(4) Subject to paragraph (5), the parties may agree the complexity band to which a claim is assigned. (5) The court may direct that a claim be assigned to a different complexity band than that agreed by the parties, but shall have regard to the factors set out in rule 26.13(1).

(6) A party must state on their directions questionnaire—

(a) the agreed complexity band; or

(b) where the parties disagree, the complexity band considered appropriate by that party”

There have also been changes made in relation to Part 36 offers in claims that apply to the fixed recoverable costs regime.

 

Uplift for vulnerable parties

 

The MOJ has recently confirmed that an uplift in fixed costs is possible for cases in which a vulnerable party or vulnerable witness is involved. The uplift is likely to be made available only in circumstances where the vulnerability of the party has led to a requirement for additional work to be undertaken.

Preparing your firm for fixed recoverable costs 2023

 

Exit specific markets – It is unsurprising that some law firms will make the strategic decision to exit practice areas impacted by the fixed costs extension to allow them to focus on more profitable markets. With the help of Recovery First, you can ensure a smooth, compliant exit from any market, placing files with the most suitable firms from our panel of solicitors, allowing you to preserve the value of your locked-up WIP.

Free up value locked in your WIP – If you decide to exit a market due to the fixed costs extension, you could opt to transfer your existing files to an alternative firm of solicitors. Using the Recovery First method will ensure you recover the maximum value locked in your work in progress, helping to improve cash flow whilst your firm adjusts to profiting in new areas of law.

Consider a merger or acquisition – It has become clear in recent years that larger firms have more power to compete in such a competitive legal market. Due to this, the number of mergers and acquisitions has increased substantially. In some circumstances, the merging or acquiring firm may not wish to continue in a specific legal market. If this is the case, Recovery First can assist firms in leaving an unsuitable market and placing files with a suitable firm on our panel.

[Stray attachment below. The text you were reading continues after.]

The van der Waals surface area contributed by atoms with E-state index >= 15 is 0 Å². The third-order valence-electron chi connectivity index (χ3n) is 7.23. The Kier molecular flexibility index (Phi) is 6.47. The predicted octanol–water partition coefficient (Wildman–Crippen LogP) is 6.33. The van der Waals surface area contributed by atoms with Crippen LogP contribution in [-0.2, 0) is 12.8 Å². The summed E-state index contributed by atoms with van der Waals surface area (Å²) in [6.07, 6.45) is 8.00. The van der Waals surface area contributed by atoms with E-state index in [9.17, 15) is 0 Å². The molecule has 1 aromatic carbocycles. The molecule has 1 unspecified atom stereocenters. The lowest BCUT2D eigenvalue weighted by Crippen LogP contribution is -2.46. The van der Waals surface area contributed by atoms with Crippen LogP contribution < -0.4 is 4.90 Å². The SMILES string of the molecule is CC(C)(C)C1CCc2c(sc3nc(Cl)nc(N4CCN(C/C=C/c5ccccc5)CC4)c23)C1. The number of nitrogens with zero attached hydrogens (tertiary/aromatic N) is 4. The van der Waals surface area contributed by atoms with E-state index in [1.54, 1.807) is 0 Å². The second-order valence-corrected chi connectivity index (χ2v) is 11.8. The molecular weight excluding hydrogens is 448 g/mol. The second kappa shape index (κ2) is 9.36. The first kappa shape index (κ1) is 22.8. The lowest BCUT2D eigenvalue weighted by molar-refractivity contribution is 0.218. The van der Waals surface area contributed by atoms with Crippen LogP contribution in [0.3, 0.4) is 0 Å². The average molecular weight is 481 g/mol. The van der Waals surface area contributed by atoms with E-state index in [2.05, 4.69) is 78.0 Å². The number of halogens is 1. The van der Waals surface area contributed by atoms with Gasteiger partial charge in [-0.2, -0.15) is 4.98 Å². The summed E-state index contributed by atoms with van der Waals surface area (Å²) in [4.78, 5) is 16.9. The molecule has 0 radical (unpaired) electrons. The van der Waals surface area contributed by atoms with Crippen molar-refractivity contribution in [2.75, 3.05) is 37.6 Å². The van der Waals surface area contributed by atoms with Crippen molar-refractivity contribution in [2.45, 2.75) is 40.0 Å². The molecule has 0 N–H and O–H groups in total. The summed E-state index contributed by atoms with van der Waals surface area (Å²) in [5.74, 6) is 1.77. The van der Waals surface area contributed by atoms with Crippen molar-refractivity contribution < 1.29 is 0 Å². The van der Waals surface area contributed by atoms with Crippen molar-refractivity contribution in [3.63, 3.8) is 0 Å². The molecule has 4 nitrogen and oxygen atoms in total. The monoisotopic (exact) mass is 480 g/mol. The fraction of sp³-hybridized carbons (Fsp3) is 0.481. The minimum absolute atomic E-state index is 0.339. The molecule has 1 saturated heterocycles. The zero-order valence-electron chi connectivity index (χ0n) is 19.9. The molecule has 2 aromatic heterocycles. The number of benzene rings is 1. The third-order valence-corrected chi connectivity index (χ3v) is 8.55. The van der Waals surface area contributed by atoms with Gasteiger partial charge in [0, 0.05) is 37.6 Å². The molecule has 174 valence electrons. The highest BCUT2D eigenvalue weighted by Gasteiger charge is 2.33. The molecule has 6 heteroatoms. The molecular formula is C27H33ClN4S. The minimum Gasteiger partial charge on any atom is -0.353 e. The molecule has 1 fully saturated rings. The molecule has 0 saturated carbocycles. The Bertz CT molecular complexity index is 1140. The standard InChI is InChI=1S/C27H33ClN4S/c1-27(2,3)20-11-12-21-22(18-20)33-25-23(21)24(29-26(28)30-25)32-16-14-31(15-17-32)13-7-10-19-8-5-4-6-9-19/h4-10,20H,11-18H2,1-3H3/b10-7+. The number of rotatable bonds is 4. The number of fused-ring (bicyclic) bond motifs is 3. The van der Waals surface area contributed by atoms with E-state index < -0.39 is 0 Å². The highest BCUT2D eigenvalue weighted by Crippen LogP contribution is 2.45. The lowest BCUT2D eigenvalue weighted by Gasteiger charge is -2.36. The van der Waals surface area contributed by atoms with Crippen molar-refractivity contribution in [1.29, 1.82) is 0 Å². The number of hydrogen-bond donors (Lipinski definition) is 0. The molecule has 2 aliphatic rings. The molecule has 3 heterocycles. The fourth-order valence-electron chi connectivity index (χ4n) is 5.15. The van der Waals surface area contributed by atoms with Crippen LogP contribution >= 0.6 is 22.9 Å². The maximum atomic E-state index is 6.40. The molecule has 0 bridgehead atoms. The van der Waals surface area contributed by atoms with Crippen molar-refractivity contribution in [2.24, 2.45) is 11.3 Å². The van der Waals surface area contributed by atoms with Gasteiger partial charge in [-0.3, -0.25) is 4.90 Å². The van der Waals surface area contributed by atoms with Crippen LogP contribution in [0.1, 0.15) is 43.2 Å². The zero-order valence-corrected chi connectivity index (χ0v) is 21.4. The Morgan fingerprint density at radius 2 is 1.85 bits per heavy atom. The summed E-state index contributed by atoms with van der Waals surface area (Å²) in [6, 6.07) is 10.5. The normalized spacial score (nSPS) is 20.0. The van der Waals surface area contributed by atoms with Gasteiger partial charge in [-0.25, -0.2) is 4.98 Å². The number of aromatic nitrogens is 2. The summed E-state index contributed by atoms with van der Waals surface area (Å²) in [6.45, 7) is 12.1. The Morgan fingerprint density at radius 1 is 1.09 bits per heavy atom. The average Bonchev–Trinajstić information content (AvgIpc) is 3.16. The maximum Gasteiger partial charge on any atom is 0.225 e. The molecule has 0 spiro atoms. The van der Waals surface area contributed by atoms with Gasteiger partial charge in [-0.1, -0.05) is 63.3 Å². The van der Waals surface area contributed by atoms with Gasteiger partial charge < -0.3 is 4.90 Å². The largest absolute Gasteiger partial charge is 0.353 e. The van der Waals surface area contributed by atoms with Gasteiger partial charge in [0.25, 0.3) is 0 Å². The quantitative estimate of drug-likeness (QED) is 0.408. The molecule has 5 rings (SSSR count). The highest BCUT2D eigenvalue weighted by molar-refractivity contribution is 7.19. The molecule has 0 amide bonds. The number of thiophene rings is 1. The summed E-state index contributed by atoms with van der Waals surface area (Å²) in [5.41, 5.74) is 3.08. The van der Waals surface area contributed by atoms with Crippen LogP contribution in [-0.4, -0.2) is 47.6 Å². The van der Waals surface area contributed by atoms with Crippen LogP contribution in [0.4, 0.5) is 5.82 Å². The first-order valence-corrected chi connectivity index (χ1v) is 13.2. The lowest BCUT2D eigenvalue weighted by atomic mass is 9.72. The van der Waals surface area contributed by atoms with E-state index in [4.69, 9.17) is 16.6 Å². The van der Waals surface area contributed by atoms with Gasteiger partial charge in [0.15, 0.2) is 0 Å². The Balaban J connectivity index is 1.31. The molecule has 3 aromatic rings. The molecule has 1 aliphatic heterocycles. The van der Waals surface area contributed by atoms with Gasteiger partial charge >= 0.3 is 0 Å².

All options ensure that the focus is always on protecting the interests of the client whilst preserving the value of your WIP

Staying in the market – If you wish to continue operating in areas affected by the fixed recoverable costs extension, you may wish to cut costs in other areas of operation. You should review your outgoings and make decisions on which expenses can be cut to help reduce costs and increase profits for your firm. Get advice as early as possible to ensure you make the best decisions for your firm.

 

How can Recovery First assist?

 

If you are concerned about the impact of the fixed costs 2023 extension on your business and you wish to discuss your options, please do not hesitate to contact us at Recovery First for a confidential chat.

We offer a positive solution to any law firm by helping them exit any legal market whilst remaining solvent, maintaining cash flow, and ensuring they get the most out of their files.

We will provide you with all the advice and support you need, and we guarantee 100% confidentiality for all clients.

If you would like to find out more about Recovery First’s process, feel free to get in touch with our Managing Directors on a confidential basis: David Johnstone at david.johnstone@recoveryfirst.co.uk, or 01357 440140, or Sally Dunscombe at sally.dunscombe@recoveryfirst.co.uk or 01357 440140.

 

It's never too late to speak to Recovery First. Contact us now in the strictest confidence

Sally Dunscombe:

sally.dunscombe@recoveryfirst.co.uk

David Johnstone:

david.johnstone@recoveryfirst.co.uk

Telephone:

01357 440140